February 4, 2014
by Andrew Morganstern
Rosicki, Rosicki & Associates, P.C.
USFN Member (New York)
Judges have issued rulings and legislators have passed laws affecting mortgage foreclosures. It seems as though there is a competition between the judiciary and the legislature to enact rules that protect homeowners in the event of a foreclosure.
In response to the widespread reports of “robo-signing,” the Chief Administrative Judge issued an Administrative Order three years ago, requiring that plaintiff counsel file an affirmation with the court. In the affirmation, plaintiff’s attorney must state that a representative of the plaintiff confirmed the factual accuracy of the allegations in the complaint and in any supporting affidavits filed with the court as well as the accuracy of the notarizations. In order to prepare this affirmation, it is first necessary to obtain a written statement or affidavit from the servicer verifying the accuracy of these documents. The terms of this order are not a model of clarity, resulting in litigation as to its interpretation and even as to its validity.
Not to be outdone, the legislature enacted C.P.L.R. 3012-b, requiring that plaintiff’s counsel file a “certificate of merit” in most foreclosure actions commenced on or after August 30, 2013. For actions commenced prior to August 30, 2013, either an affirmation pursuant to the Administrative Order or a certificate of merit may be filed.
This new law applies to foreclosure actions where the defendant is a resident of the property and involves a “home loan.” A home loan is a loan made to a natural person, where the debt is incurred primarily for personal, family, or household purposes and is secured by a mortgage on a one- to four-family dwelling. A home loan does not include reverse mortgages. (Effective January 14, 2015, a home loan will no longer include a mortgage where the principal amount exceeds the conforming loan size for a comparable dwelling as set by the Federal National Mortgage Association).
The certificate of merit is filed with the complaint. The certificate is signed by the plaintiff’s attorney and certifies that the attorney has reviewed the facts of the case as well as the pertinent documents. The plaintiff’s attorney further certifies that based on consultations with representatives of the plaintiff “… there is a reasonable basis for the commencement of such action and that the plaintiff is currently the creditor entitled to enforce rights under such documents.”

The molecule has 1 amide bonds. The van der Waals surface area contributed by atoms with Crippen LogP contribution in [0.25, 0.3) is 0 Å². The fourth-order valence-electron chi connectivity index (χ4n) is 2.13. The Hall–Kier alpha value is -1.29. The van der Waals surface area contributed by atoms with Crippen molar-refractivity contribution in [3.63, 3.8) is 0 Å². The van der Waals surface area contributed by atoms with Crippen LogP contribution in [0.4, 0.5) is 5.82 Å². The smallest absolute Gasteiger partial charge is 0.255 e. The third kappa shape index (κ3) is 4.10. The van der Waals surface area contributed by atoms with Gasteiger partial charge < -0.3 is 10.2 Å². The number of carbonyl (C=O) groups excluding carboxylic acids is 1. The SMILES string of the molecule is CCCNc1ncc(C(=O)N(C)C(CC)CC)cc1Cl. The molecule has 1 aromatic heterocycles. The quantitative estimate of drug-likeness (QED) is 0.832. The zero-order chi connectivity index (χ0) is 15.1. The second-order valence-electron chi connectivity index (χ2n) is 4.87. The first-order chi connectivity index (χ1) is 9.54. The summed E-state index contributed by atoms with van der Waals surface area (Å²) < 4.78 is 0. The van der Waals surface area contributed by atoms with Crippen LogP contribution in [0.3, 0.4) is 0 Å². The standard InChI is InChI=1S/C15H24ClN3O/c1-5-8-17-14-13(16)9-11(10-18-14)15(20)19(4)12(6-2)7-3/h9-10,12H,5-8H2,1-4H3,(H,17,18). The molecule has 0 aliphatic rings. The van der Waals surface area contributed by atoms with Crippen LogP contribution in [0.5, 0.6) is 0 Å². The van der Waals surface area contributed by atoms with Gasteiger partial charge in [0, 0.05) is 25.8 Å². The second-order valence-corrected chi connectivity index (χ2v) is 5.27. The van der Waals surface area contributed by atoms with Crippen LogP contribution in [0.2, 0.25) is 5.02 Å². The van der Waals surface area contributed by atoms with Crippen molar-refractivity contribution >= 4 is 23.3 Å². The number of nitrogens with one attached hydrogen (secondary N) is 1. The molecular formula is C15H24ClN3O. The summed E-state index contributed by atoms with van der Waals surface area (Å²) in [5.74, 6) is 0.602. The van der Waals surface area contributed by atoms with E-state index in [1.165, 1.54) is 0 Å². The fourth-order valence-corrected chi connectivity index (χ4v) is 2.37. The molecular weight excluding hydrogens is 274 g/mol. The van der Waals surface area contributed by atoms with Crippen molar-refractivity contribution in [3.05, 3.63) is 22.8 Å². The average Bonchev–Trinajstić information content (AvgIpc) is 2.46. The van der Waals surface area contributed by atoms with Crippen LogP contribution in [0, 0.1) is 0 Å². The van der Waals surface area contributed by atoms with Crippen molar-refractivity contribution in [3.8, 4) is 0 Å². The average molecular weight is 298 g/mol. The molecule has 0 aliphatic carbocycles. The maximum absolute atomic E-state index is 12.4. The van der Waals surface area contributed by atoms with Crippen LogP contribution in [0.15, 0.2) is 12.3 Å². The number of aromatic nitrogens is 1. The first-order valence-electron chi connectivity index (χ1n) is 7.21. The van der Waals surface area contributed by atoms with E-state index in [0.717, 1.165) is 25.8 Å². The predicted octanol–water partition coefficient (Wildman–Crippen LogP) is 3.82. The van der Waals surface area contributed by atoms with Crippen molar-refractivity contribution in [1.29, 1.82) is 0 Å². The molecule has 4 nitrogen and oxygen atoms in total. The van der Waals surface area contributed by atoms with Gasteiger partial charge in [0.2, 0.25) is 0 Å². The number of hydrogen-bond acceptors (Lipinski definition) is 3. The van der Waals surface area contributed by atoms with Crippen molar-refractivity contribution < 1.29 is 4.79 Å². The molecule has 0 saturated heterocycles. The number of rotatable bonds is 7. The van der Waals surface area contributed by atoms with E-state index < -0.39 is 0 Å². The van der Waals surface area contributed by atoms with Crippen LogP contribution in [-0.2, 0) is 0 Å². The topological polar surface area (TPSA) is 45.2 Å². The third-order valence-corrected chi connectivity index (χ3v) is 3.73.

Additionally, a copy of the mortgage or security agreement, the note or bond, and all assignments as well as any modification, extension, or consolidation agreement must either be attached to the summons and complaint or to the certificate. In the event that any of the required documents cannot be located, the attorney or a representative of the plaintiff must file an affidavit “… attesting that such documents are lost whether by destruction, theft or otherwise.”
Finally, this new law provides that if the plaintiff willfully fails to provide copies of the required documents, the court may dismiss the complaint or issue an order that grants relief “as is just.” Examples of appropriate relief include denial of interest, costs, or attorney’s fees.
Where it has been found that a servicer failed to negotiate in good faith, judges have imposed various types of penalties. However, appellate courts have found that it is inappropriate to grant sanctions unless they have been authorized by statute. The legislature has evidently been reading these cases since the law requiring a certificate of merit expressly provides judges with the authorization to impose almost any type of relief as may seem proper. Accordingly, in the event that there is willful failure by a plaintiff to file the necessary documents, it is clear that the court has the authority to mete out any sanction that it finds to be appropriate.
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